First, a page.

I'd never been able to follow the "easy" instructions to put my kids' toys together until I learned the technique that follows. Then I was able to get at my brakes to check them and even lubricate the wheel bearings and put everything back together again! The bonus is that this procedure works for anything that you need to take apart and put back together again -- flat tires, toasters, bicycles, you name it.
Road Rule: Never, ever do a job in a hurry.
Allow yourself plenty of time. If things get rough, have some water or a cup of coffee. You may get a whole new perspective when you go back to work. Limit distractions: Turn on your answering machine or take the phone off the hook, keep the kids and the dog away, and relax. If you hit a snag, sit quietly and think about it -- don't panic. If the parts fit together before, they'll fittogether again.
Follow these instructions, breathing slowly and deeply:
1. Lay a clean, lint-free rag down on a flat surface, near enough to reachwithout having to get up or walk to it.
You'll lay each part on this rag as you remove it. Consequently, the rag shouldn't be in an area where oil or dust or anything else can fall on it and foul up the parts. If you plan to use something that blasts air for cleaning purposes, leave enough of the rag uncluttered to fold it over the parts resting on it.
2. Before you remove each part, stop and ask yourself the following questions, and if you're worried about forgetting your answers, make notes:
• What is this thing? • What does it do? • How does it do it? • Why is it made the way it is? • How tightly is it screwed on (or fastened down)?
Caution: Most amateurs put things back very tightly, in hopes that the part won't fly off. But some things, like bolts that hold gaskets in place, shouldn't be tightened too securely because, for example, the bolt threads could be stripped or the gasket could be squeezed out of shape, allowing whatever it's holding in to get out. It's helpful to make notes about how hard each thing was to remove. "Don't over-tighten" or "Be sure it's secure." Some parts require exact torque specifications, but we don't deal with them here.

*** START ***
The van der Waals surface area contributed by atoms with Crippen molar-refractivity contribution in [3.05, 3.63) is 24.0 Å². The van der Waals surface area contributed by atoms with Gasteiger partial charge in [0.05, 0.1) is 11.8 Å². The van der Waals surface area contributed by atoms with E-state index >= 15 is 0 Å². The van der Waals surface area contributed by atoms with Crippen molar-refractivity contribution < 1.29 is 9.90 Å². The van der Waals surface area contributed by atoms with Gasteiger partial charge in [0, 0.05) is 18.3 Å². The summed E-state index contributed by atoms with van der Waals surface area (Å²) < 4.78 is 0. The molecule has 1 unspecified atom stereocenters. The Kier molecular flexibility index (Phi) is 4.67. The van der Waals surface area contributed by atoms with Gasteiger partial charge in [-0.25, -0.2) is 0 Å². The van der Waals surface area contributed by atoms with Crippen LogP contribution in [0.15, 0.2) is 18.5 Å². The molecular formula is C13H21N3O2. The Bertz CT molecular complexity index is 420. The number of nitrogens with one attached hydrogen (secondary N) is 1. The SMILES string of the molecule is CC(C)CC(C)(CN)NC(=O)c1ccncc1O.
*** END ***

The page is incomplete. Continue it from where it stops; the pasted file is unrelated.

3. As you remove each part, lay it down on the rag in clockwise order, with each part pointing in the direction it was in before you removed it.
This is the key to the whole system. When you're ready to reassemble things, the placement and direction of each part tells you when to put it back and how it was oriented.
4. If you're making notes, assign each part a number indicating the order in which you removed it -- Part #1, Part #2, and so on.
You can even put numbers on the parts with masking tape if you're afraid that the rag may be moved accidentally. Also, note what each part was attached to; for example, "Part #6: Hook at end of arm on left hooks onto knob to right of Part #7." Add a sketch if it helps.
If you work systematically and understand the function of each part, you won't be left with what seem to be extra nuts and bolts at the end of the job.
5. When you're ready to reassemble everything, begin with the last part you removed, and proceed counterclockwise through the parts on the rag. If you've numbered the parts, they should go on in reverse order.
Now you're ready to tackle the first job that will give you a chance to apply this technique: Using a jack and changing a tire. You may never need to do it, but if you're stuck with the need to change a flat, you'd better know how.
From Auto Repair for Dummies, copyright © 2009 by Wiley Publishing, Inc., Indianapolis, Indiana. Used by arrangement with John Wiley & Sons, Inc.
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